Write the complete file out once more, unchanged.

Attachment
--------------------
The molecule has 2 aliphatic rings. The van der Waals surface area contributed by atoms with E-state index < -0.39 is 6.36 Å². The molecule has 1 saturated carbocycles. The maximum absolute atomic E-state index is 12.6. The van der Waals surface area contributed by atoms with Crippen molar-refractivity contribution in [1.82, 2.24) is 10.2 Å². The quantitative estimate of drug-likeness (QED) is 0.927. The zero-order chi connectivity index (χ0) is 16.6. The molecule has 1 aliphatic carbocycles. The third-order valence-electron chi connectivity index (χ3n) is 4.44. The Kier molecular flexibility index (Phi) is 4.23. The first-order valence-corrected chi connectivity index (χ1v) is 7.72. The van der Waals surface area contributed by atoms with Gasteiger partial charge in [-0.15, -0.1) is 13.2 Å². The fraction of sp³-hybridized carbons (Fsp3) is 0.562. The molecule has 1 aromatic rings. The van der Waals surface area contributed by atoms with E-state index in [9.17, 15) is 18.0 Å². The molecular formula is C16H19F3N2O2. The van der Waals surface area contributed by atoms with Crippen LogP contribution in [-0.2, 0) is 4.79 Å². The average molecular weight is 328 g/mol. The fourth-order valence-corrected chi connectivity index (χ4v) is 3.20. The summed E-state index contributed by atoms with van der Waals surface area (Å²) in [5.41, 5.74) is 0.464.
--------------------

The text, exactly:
The molecule has 2 aliphatic rings. The van der Waals surface area contributed by atoms with E-state index < -0.39 is 6.36 Å². The molecule has 1 saturated carbocycles. The maximum absolute atomic E-state index is 12.6. The van der Waals surface area contributed by atoms with Crippen molar-refractivity contribution in [1.82, 2.24) is 10.2 Å². The quantitative estimate of drug-likeness (QED) is 0.927. The zero-order chi connectivity index (χ0) is 16.6. The molecule has 1 aliphatic carbocycles. The third-order valence-electron chi connectivity index (χ3n) is 4.44. The Kier molecular flexibility index (Phi) is 4.23. The first-order valence-corrected chi connectivity index (χ1v) is 7.72. The van der Waals surface area contributed by atoms with Gasteiger partial charge in [-0.15, -0.1) is 13.2 Å². The fraction of sp³-hybridized carbons (Fsp3) is 0.562. The molecule has 1 aromatic rings. The van der Waals surface area contributed by atoms with E-state index in [9.17, 15) is 18.0 Å². The molecular formula is C16H19F3N2O2. The van der Waals surface area contributed by atoms with Crippen LogP contribution in [-0.2, 0) is 4.79 Å². The average molecular weight is 328 g/mol. The fourth-order valence-corrected chi connectivity index (χ4v) is 3.20. The summed E-state index contributed by atoms with van der Waals surface area (Å²) in [5.41, 5.74) is 0.464.